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Expression and Subcellular Localization of Mammalian Formin Fhod3 in the Embryonic and Adult Heart

Expression and Subcellular Localization of Mammalian Formin Fhod3 in the Embryonic and Adult Heart

  • Meikun Kan-o, 
  • Ryu Takeya, 
  • Kenichiro Taniguchi, 
  • Yoshihisa Tanoue, 
  • Ryuji Tominaga, 
  • Hideki Sumimoto
PLOS
x

Abstract

The formin family proteins play pivotal roles in actin filament assembly via the FH2 domain. The mammalian formin Fhod3 is highly expressed in the heart, and its mRNA in the adult heart contains exons 11, 12, and 25, which are absent from non-muscle Fhod3 isoforms. In cultured neonatal cardiomyocytes, Fhod3 localizes to the middle of the sarcomere and appears to function in its organization, although it is suggested that Fhod3 localizes differently in the adult heart. Here we show, using immunohistochemical analysis with three different antibodies, each recognizing distinct regions of Fhod3, that Fhod3 localizes as two closely spaced bands in middle of the sarcomere in both embryonic and adult hearts. The bands are adjacent to the M-line that crosslinks thick myosin filaments at the center of a sarcomere but distant from the Z-line that forms the boundary of the sarcomere, which localization is the same as that observed in cultured cardiomyocytes. Detailed immunohistochemical and immuno-electron microscopic analyses reveal that Fhod3 localizes not at the pointed ends of thin actin filaments but to a more peripheral zone, where thin filaments overlap with thick myosin filaments. We also demonstrate that the embryonic heart of mice specifically expresses the Fhod3 mRNA isoform harboring the three alternative exons, and that the characteristic localization of Fhod3 in the sarcomere does not require a region encoded by exon 25, in contrast to an essential role of exons 11 and 12. Furthermore, the exon 25-encoded region appears to be dispensable for actin-organizing activities both in vivo and in vitro, albeit it is inserted in the catalytic FH2 domain.

Introduction

The sarcomere, the contractile unit of striated muscle, occurs from a direct result of the precise alignment and organized integration of actin-based thin filaments and myosin-based thick filaments [1]. The actin thin filaments, having a uniform length, are tethered at the barbed ends by sarcomeric α-actinin to the Z-line, which forms the boundary of the sarcomere. The pointed ends of the actin filaments are capped with tropomodulin (Tmod), and slide into a lattice of thick myosin filaments that are corsslinked at the M-line in the center of the sarcomere; a zone containing myosin filaments is known as A-band. The highly ordered array of thin actin filaments is not static as previously thought, but dynamically organized during both assembly and maintenance of the sarcomere [2][4], although the precise mechanism for organization and turnover of actin filaments in the sarcomere is still unclear [5]. Several actin-associating proteins have recently been proposed as key regulator of actin dynamics during sarcomere organization, for example, the Tmod-related protein leiomodin in cardiomyocytes [6] and the giant actin-binding protein nebulin in the skeletal muscle [7]. Fhod3, a member of formin family proteins that regulate actin filament assembly via the formin homology 2 (FH2) domain [8], [9], is another probable candidate for a key regulator: depletion of Fhod3 in cultured cardiomyocytes disrupts sarcomere organization [10].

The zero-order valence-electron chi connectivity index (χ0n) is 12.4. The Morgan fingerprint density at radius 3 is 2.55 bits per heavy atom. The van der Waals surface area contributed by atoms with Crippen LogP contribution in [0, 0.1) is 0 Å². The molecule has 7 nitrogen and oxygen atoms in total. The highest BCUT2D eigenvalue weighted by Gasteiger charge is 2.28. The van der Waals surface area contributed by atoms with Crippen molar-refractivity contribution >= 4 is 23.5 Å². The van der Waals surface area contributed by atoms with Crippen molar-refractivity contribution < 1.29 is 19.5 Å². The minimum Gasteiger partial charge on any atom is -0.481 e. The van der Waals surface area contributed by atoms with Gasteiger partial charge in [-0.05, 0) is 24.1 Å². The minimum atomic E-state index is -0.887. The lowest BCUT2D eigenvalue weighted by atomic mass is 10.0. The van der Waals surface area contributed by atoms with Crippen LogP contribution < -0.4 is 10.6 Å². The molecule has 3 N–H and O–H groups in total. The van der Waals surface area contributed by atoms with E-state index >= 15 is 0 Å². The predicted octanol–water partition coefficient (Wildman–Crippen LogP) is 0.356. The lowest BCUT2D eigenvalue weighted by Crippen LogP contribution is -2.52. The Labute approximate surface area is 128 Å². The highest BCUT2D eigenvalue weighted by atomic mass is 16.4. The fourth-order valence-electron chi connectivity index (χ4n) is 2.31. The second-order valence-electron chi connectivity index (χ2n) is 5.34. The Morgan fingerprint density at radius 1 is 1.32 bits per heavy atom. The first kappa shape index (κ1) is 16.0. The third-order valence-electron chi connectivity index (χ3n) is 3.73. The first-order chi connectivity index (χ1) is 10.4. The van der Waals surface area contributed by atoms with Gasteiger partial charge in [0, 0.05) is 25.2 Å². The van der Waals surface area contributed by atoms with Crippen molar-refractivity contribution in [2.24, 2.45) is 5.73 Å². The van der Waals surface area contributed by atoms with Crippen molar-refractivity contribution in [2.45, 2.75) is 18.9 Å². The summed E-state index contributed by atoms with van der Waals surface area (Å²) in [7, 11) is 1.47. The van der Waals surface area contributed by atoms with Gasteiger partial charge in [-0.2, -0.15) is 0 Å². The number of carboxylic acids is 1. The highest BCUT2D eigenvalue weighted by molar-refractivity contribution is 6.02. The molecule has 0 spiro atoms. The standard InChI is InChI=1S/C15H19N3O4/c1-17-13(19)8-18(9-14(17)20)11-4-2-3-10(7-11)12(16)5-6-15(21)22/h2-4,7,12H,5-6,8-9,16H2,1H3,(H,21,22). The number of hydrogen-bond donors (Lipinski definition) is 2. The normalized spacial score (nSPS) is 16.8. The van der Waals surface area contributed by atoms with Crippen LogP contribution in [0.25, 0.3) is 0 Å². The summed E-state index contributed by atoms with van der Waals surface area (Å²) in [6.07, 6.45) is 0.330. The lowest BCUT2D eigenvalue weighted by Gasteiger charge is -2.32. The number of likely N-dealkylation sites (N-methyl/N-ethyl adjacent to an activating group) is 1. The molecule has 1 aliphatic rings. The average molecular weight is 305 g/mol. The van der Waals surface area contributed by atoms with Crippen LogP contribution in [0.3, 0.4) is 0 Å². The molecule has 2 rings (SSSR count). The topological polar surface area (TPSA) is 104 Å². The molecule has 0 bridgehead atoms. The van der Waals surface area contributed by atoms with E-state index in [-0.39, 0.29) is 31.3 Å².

The mouse FHOD3 gene consists of 28 exons (see Figure 1A). As we have previously shown [11], exons 11 and 12 exist in the mRNA expressed in the heart, but are simultaneously spliced out in the kidney and brain. Iskratsch et al. have recently reported that the Fhod3 mRNA in the adult heart and skeletal muscle also contains another exon, i.e., exon 25 [12]; this striated muscle-specific exon encodes the acidic-residue-rich sequence of eight amino acids, T(D/E)5XE, that is inserted at the position close to the C-terminal end of the FH2 domain. It has remained unclear whether these alternative exons occur during development of the heart.

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Figure 1. Expression of Fhod3 isoforms in the embryonic tissues.

(A) Exon structure of the moue Fhod3 gene. Alternative splicing exons are indicated by gray boxes. (B) Schematic presentation of domain structure of mouse Fhod3. The alternative splicing regions are in black boxes, and primers for RT-PCR analysis are indicated by arrows. (C) Specific primers designed for isoforms derived from the alternative splicing in the C-terminal FH2 domain. The primers ‘S6’ and ‘S7’ are specific for Fhod3 mRNAs with and without exon 25 that encodes the T(D/E)5XE region (boxed in black), respectively. The primer ‘S8’ is common for both variants. (D) Tissue-specific expression of the “T(D/E)5XE” exon in mouse embryos. The RT-PCR products using specific primers (shown in B and C) were subjected to agarose-gel electrophoresis. sk. muscle, skeletal muscle. (E) Tissue-specific expression of splicing variants lacking exons 11 and 12. The RT-PCR products (shown in B) were subjected to agarose-gel electrophoresis.

https://doi.org/10.1371/journal.pone.0034765.g001